Job satisfaction has received considerable attention within the community college sector, but there is limited research focused solely on the job satisfaction of foreign-born faculty members employed at community colleges. The purpose of this study was to examine factors associated with job satisfaction among foreign-born faculty members employed at U.S. community colleges. This study addressed the need to better understand foreign-born faculty members within the community college sector. The following research questions that guided this investigation were: (a) which motivator and hygiene factors have the most significant relationship with job satisfaction among foreign-born faculty members at community colleges? (b) to what extent does gender influence job satisfaction among foreign-born faculty members at community colleges? (c) to what extent does academic status influence job satisfaction among foreign-born faculty members at community colleges? (d) are there significant differences in the overall job satisfaction between foreign-born and U.S. citizen community college faculty members? This study was guided by Hagedorn’s (2000) conceptual model and Herzberg’s et al. (1959) theoretical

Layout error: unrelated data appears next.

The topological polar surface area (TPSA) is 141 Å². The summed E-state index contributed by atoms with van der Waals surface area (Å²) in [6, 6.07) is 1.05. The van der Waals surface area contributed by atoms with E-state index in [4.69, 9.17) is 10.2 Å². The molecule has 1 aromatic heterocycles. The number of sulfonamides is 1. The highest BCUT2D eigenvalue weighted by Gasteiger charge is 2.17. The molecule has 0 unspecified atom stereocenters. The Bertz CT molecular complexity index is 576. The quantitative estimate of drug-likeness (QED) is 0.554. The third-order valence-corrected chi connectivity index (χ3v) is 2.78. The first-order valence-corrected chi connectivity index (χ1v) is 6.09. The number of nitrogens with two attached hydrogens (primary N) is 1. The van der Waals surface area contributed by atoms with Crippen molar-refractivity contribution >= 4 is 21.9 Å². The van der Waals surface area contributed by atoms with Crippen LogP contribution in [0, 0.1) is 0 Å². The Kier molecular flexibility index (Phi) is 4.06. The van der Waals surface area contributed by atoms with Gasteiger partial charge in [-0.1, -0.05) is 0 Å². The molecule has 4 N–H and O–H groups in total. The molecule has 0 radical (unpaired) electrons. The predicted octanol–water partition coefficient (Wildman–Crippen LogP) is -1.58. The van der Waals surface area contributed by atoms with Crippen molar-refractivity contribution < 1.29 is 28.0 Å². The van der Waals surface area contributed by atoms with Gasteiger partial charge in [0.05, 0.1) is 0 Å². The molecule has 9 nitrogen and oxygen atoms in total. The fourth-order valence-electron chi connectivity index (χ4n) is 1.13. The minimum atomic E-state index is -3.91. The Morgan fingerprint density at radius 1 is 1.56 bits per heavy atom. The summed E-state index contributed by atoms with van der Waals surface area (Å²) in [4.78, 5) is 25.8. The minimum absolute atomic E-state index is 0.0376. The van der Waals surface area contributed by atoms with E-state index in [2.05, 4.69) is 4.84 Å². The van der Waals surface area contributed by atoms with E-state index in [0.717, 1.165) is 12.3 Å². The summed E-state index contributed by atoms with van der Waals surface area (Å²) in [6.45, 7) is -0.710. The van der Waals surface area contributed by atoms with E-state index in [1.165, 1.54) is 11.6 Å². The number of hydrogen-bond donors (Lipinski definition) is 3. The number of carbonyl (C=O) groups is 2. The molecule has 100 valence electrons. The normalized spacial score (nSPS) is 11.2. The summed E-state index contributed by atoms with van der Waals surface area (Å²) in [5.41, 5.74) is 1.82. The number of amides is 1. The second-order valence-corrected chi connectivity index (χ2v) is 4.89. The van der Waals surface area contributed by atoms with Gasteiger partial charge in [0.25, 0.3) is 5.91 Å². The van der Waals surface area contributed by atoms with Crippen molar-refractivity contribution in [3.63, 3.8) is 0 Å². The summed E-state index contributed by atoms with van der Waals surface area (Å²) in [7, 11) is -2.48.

framework. Variables from Hagedorn’s model were used to measure job satisfaction among foreign-born community college faculty members. A secondary analysis was conducted utilizing data from the 2013 Survey of Doctoral Recipients (SDR). Data were analyzed using both descriptive and inferential statistics to address each research question. Multiple regression and an independent sample t-test were applied to analyze the data. The sample included 214 foreign-born community college members. The multiple regression analysis revealed that opportunities for advancement, salary, degree of independence, and contribution to society were significant in predicting job satisfaction among foreign-born community college faculty members. However, the results indicated that gender and academic status were not significant factors influencing job satisfaction among foreign-born faculty members. The t-test results showed that there was a significant difference in U.S. citizen and foreign-born faculty members’ overall job satisfaction. The findings of this study has implications for community college administrators, faculty members and key stakeholders interested in understanding retention and job satisfaction factors associated with foreign-born faculty members within the community college sector.